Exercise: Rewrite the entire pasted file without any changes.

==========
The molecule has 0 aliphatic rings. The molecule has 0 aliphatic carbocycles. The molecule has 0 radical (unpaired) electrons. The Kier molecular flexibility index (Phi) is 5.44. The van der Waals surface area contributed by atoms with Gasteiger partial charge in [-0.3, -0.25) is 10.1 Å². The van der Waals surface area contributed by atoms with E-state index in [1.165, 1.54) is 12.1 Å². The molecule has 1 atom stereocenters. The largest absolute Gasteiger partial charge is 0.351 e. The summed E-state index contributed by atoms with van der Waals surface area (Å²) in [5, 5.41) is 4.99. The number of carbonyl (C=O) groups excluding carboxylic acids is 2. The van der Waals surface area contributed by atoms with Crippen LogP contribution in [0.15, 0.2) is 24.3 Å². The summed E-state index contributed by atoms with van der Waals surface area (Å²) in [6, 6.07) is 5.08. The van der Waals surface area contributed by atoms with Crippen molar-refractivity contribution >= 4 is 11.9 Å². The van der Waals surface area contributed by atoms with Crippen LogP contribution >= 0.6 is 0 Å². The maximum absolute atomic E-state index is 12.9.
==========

The molecule has 0 aliphatic rings. The molecule has 0 aliphatic carbocycles. The molecule has 0 radical (unpaired) electrons. The Kier molecular flexibility index (Phi) is 5.44. The van der Waals surface area contributed by atoms with Gasteiger partial charge in [-0.3, -0.25) is 10.1 Å². The van der Waals surface area contributed by atoms with E-state index in [1.165, 1.54) is 12.1 Å². The molecule has 1 atom stereocenters. The largest absolute Gasteiger partial charge is 0.351 e. The summed E-state index contributed by atoms with van der Waals surface area (Å²) in [5, 5.41) is 4.99. The number of carbonyl (C=O) groups excluding carboxylic acids is 2. The van der Waals surface area contributed by atoms with Crippen LogP contribution in [0.15, 0.2) is 24.3 Å². The summed E-state index contributed by atoms with van der Waals surface area (Å²) in [6, 6.07) is 5.08. The van der Waals surface area contributed by atoms with Crippen molar-refractivity contribution >= 4 is 11.9 Å². The van der Waals surface area contributed by atoms with Crippen LogP contribution >= 0.6 is 0 Å². The maximum absolute atomic E-state index is 12.9.